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August 20, 2010
Shy of the day
"All he needs is a bit of luck," said Andrew Strauss on the eve of the Test, but given the frame of mind with which he began this pivotal day, Alastair Cook had probably ruled out any charitable donations to his cause, as he battled to emerge from the most chronic slump of his career. Having done most of the hard work, however, on 97 he received final confirmation that his fortunes had come full circle. A casual forward defensive rolled back up to the pitch to Mohammad Asif, who picked it up in a mild huff and flung a wild and wasteful shy straight back over the batsman's head, and some three feet beyond the reach of the sprawling Kamran Akmal. It wasn't the most conventional means of saving one's immediate international career, but Cook was happy to accept all offerings.
Let-offs of the day
Brilliantly though he battled - and the full value of his effort was plain to see in England's dramatic post-tea slump - Cook did indeed get the rub of the green he needed to get his game brain back in full working order. Twice in two balls in the fifth over of the day, he poked outside off to Mohammad Asif and watched heart-in-mouth as the ball fizzed through the slips and away for consecutive fours. But the bigger moment came towards the end of the first hour. A beauty from Wahab Riaz exploded off the edge and headed at a catchable height towards the cordon. But first and second slip gestured limply to one another, and the moment was lost there and then. The three false shots had contributed 12 runs to his cause, and suddenly Cook's innings was up and running on 27 not out - only two runs shy of his best innings of the summer.
Breakthrough of the day
Having watched Cook end his wait for three figures, Kevin Pietersen evidently believed that his own time had come. He looked in prime form in the second hour after lunch as he punched along to 23 not out in a stand with Jonathan Trott that looked likely to define the match. But then, in the first over of the final session, he was stitched up a treat by the spin of Saeed Ajmal, to set in motion the most gripping mini-session of the day. The first five balls of the over were tossed up towards the pads, as Ajmal relied on his doosra to lull KP's defences. The sixth, however, was a snorter - a ripping offbreak from round the wicket, that pitched on off stump, gripped the turf and leapt through a yawning gate into the top of off and middle. Pietersen looked bemused, as well he might. Spin had once again proved his downfall.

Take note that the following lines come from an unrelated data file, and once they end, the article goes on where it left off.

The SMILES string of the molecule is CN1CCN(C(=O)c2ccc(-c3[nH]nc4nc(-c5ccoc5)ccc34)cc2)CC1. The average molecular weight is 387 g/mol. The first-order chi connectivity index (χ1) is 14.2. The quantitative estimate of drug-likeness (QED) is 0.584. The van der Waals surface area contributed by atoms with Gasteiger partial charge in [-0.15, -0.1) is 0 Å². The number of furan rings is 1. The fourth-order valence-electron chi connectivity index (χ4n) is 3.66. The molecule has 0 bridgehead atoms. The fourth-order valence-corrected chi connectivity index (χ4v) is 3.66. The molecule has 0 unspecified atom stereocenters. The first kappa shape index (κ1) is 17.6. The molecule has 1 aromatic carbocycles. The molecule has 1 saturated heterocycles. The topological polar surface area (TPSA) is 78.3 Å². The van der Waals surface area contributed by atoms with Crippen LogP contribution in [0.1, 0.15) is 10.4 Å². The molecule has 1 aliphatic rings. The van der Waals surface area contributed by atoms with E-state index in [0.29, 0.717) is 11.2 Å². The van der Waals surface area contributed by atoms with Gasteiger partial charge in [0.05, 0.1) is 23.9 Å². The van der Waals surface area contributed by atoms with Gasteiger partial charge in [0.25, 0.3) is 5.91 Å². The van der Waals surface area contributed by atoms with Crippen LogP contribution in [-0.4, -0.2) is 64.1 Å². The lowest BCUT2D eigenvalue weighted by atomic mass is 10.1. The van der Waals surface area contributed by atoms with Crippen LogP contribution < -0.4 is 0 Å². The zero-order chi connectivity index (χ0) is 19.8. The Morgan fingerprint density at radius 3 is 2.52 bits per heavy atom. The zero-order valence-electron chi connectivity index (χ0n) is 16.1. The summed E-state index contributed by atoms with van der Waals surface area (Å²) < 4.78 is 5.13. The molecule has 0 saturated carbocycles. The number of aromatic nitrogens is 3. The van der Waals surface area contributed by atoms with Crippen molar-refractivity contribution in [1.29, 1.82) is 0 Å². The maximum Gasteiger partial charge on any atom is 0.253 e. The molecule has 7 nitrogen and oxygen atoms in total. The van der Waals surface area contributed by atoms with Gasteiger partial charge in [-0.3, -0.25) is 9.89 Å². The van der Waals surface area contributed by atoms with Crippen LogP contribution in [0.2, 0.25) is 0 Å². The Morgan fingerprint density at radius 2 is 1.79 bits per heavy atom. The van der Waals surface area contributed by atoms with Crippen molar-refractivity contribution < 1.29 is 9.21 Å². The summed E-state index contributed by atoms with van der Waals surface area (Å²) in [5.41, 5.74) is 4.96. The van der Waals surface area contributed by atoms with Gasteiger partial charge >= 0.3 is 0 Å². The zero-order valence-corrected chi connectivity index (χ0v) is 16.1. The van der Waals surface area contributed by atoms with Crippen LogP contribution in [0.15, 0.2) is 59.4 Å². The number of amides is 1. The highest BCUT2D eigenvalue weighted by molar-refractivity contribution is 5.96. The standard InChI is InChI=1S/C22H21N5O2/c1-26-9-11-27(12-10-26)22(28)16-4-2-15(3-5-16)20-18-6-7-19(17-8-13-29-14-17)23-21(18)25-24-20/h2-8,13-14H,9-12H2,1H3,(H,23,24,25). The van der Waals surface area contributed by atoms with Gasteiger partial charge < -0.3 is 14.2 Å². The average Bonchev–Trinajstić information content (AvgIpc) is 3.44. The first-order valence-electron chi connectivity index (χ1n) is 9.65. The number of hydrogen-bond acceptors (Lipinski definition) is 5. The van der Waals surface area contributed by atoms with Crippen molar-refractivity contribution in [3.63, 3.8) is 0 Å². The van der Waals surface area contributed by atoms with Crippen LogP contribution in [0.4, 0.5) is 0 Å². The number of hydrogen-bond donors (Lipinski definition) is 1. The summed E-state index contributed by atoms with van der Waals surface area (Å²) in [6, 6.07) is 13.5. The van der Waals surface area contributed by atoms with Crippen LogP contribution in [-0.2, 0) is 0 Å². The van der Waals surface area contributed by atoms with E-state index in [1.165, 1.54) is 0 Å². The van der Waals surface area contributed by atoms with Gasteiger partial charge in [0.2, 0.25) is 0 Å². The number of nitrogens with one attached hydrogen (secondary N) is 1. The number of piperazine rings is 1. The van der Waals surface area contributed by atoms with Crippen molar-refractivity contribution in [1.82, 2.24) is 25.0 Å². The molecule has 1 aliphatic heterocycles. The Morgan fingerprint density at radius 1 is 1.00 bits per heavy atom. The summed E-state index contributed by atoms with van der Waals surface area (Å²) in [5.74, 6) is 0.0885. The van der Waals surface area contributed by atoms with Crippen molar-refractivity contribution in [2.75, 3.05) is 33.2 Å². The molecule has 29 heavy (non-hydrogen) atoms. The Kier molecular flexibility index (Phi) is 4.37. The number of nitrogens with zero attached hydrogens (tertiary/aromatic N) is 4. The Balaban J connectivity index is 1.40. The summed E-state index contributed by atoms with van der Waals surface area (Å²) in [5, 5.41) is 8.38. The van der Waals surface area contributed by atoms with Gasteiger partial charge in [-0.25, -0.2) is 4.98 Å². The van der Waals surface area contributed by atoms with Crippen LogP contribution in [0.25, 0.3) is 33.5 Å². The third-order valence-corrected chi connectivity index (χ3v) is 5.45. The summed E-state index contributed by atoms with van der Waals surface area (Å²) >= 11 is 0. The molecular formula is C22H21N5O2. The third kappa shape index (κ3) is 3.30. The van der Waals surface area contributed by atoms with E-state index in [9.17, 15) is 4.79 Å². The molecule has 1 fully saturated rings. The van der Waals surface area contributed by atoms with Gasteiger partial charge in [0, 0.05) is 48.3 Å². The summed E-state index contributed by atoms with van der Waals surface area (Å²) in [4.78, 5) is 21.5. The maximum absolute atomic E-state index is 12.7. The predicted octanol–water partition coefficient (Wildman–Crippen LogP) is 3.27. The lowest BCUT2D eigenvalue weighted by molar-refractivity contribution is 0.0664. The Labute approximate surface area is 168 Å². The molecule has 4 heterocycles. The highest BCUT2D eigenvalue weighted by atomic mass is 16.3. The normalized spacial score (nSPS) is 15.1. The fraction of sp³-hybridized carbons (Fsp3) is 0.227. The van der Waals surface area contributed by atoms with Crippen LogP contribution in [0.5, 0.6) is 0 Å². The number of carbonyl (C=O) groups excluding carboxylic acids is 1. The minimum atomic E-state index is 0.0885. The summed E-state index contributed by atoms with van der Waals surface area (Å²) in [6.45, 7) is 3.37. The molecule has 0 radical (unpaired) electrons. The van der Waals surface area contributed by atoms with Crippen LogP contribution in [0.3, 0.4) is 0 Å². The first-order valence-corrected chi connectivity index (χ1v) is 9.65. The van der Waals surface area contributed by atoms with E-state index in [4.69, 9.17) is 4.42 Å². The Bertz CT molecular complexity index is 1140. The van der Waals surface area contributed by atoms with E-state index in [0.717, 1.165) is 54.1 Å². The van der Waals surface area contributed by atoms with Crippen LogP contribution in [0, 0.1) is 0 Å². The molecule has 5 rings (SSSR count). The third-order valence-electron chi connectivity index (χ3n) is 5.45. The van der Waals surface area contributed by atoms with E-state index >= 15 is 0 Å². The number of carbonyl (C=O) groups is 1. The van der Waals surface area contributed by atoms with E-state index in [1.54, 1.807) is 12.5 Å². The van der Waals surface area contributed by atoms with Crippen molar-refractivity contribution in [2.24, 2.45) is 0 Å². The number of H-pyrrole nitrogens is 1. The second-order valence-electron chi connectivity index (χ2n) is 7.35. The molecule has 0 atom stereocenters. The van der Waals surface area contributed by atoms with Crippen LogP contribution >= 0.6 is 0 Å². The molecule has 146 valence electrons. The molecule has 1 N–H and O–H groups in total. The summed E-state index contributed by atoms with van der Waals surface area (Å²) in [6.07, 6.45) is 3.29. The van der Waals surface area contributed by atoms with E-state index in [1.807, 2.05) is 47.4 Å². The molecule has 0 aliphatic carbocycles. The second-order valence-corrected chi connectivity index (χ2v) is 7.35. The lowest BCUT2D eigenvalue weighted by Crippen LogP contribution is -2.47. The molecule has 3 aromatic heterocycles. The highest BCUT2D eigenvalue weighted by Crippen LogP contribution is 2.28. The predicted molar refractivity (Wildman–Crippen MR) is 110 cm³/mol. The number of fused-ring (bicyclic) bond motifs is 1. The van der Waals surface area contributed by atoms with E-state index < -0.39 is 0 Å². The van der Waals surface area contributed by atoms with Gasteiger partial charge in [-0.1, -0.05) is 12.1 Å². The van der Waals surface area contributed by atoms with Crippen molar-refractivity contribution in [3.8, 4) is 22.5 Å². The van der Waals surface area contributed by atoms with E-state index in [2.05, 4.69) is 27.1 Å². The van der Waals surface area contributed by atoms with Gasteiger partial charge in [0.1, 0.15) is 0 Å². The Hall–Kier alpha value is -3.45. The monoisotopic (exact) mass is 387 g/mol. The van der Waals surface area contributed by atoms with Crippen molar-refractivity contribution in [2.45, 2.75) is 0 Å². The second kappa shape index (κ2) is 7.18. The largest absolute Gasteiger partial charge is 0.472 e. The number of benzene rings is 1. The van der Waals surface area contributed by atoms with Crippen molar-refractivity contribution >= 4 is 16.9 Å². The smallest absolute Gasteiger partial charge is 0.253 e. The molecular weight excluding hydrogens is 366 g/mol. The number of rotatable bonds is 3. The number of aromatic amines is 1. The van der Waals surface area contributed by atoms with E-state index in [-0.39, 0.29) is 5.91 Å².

Anchor of the day
The jury is out on Trott's mindnumbing innings. While he was in situ, his go-slow performance seemed brilliantly and belligerently perverse - precisely the sort of Tavaré-esque prod-fest that is sure to get right up the Australians' wick in the Ashes later this year. So long as he stayed put, England's slow march towards a defendable total seemed assured, and in the final over before the tea break, he poked Asif back down the wicket to register his century of dot-balls for the innings. But when play resumed, and moments after Pietersen's departure, Trott undid all his good work by slapping Mohammad Amir straight to Azhar Ali in the gully. It was the type of catch that's been going down for Pakistan all summer. But this time it stuck, and England were officially on the skids.
Delivery of the day
After a hefty workload and concerns about his fitness following a bout of dehydration in the first innings, Amir was used sparingly by Pakistan today, with only two overs in the whole of the afternoon session. It meant that when he finally returned, for a sensational burst after tea, he was buzzing with energy and gagging to make up for lost time. Ever since his exploits against Australia at Headingley, he has been earning comparisons with Wasim Akram, and his delivery to deceive England's form batsman, Matt Prior, was straight out of the great man's repertoire. Round the wicket, searing pace, full length and late swing, and just grazing the edge as a flat-footed Prior prodded in vain.
Deja vu of the day
From 194 for 3 after 61 overs at tea, England plummeted to 221 for 9 in 15 of the highest-octane overs imaginable, as Ajmal and Amir combined in a spin and swing onslaught to rival Mushtaq and Waqar at Lord's 18 years ago. But then, with the ground pulsating and England clinging on for dear life, the umpires pulled the plug in light that was fading but far from unplayable. It was a monstrous anticlimax and incredibly frustrating for all but the home dressing room - and the Surrey officials who might have been sweating on refunds for an early finish tomorrow. But it was strangely apposite timing. Four years ago on this very day, Pakistan had refused to come out after tea in protest at Darrell Hair's umpiring. Had they done so, on this evidence, they could have won the game within an hour.
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